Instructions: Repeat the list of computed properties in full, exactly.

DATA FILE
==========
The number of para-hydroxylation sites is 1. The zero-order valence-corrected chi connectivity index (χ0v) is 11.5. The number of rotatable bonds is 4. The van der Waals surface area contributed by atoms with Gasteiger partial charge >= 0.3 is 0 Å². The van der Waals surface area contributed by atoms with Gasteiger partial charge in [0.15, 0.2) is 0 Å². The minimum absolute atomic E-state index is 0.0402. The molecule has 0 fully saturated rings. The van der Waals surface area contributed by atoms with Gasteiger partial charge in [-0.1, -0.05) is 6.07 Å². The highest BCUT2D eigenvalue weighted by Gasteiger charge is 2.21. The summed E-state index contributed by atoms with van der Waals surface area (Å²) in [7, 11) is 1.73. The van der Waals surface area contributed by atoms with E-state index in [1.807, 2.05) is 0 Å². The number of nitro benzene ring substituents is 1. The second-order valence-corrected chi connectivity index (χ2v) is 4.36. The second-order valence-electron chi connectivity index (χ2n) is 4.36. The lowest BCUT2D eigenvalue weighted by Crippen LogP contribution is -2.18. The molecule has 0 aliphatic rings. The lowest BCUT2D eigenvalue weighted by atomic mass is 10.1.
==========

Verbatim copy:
The number of para-hydroxylation sites is 1. The zero-order valence-corrected chi connectivity index (χ0v) is 11.5. The number of rotatable bonds is 4. The van der Waals surface area contributed by atoms with Gasteiger partial charge >= 0.3 is 0 Å². The van der Waals surface area contributed by atoms with Gasteiger partial charge in [0.15, 0.2) is 0 Å². The minimum absolute atomic E-state index is 0.0402. The molecule has 0 fully saturated rings. The van der Waals surface area contributed by atoms with Gasteiger partial charge in [-0.1, -0.05) is 6.07 Å². The highest BCUT2D eigenvalue weighted by Gasteiger charge is 2.21. The summed E-state index contributed by atoms with van der Waals surface area (Å²) in [7, 11) is 1.73. The van der Waals surface area contributed by atoms with E-state index in [1.807, 2.05) is 0 Å². The number of nitro benzene ring substituents is 1. The second-order valence-corrected chi connectivity index (χ2v) is 4.36. The second-order valence-electron chi connectivity index (χ2n) is 4.36. The lowest BCUT2D eigenvalue weighted by Crippen LogP contribution is -2.18. The molecule has 0 aliphatic rings. The lowest BCUT2D eigenvalue weighted by atomic mass is 10.1.